David Griffin has plenty of insight into handling Kyrie Irving.
What does the former Cavaliers general manager make of Irving’s trade request?
Griffin on ESPN:
I don’t think this is youth and ignorance. This is a guy who handled the situation like he was supposed to. He went to Dan Gilbert privately, told him that he thought he would happier somewhere else. The absolute worst thing this guy could have done was pretend to be all in and sink the ship within. Most guys don’t have the courage to do what he did. So, that’s not youth and ignorance. That’s a little bit more courage than people give him credit for.
I agree with Griffin.
I might value playing for a championship contender above all else. You might value playing for a championship contender above all else. Irving needn’t necessarily share our values.
He has seemingly been up front with the Cavs, and – far as we know – never threated to become unprofessional if they don’t trade him. Remember, Irving’s trade request stayed under wraps for weeks. It seems unlikely he or his camp leaked it.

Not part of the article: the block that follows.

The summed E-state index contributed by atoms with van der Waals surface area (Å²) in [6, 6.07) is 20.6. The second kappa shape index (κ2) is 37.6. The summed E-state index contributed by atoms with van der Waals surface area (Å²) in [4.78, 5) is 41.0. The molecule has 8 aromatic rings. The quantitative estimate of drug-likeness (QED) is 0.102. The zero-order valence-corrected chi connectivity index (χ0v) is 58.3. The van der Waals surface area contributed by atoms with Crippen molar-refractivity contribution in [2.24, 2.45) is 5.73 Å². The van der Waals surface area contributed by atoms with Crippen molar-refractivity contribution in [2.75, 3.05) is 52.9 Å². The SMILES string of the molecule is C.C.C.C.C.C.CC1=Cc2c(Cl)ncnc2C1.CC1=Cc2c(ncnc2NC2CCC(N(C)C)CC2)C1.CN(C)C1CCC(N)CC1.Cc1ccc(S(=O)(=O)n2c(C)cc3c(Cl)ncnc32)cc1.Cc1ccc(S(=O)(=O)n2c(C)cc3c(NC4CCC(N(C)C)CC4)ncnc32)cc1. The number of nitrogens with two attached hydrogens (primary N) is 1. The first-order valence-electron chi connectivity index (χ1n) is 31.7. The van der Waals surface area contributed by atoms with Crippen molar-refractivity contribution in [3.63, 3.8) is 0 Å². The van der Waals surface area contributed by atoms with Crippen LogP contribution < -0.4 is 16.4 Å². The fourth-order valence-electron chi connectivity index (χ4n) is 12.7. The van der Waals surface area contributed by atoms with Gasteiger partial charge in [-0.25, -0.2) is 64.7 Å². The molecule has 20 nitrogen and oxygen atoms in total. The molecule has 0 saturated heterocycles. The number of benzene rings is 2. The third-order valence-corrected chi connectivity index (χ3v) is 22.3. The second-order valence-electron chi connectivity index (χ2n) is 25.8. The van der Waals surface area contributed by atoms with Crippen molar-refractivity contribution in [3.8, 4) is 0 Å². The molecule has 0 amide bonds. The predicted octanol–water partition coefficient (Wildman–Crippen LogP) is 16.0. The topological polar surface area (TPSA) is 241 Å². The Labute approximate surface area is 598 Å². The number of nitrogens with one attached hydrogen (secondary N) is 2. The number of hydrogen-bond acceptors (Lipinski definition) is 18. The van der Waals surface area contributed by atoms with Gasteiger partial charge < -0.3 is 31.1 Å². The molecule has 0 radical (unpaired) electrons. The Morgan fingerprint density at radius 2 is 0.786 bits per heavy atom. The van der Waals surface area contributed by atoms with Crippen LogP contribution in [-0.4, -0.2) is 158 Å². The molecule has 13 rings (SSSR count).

I do wonder how Griffin would explain the situation if he were still running Cleveland’s front office, though. It’s easier to be understanding when Irving’s decision no longer affects you directly. Cavaliers owner Dan Gilbert and new general manager Koby Altman struck a different tone about Irving’s request.
The Cavaliers’ new wine uniforms leaked a couple weeks ago, but the team provides a better view and its new white uniforms:
These are both busier and bolder than the previous sets.
The ads, team name, numbers, waistband wording and side stripes are a lot of elements. The wine jerseys, with nine-letter “Cleveland,” look especially cluttered.
The waistbands are now solid. They were wine-and-gold striped on the previous version, as were the bottom of the shorts. Especially with the navy blue numbers on the wine jersey, this creates a bolder look.
I don’t like the jagged numbers – especially Kyrie Irving‘s No. 2. Maybe Cleveland will trade him to solve that problem. (LeBron James‘ 2 next to the 3 doesn’t look quite as jarring by comparison.)
Overall, these are a downgrade from the previous uniforms, but they’re still solid.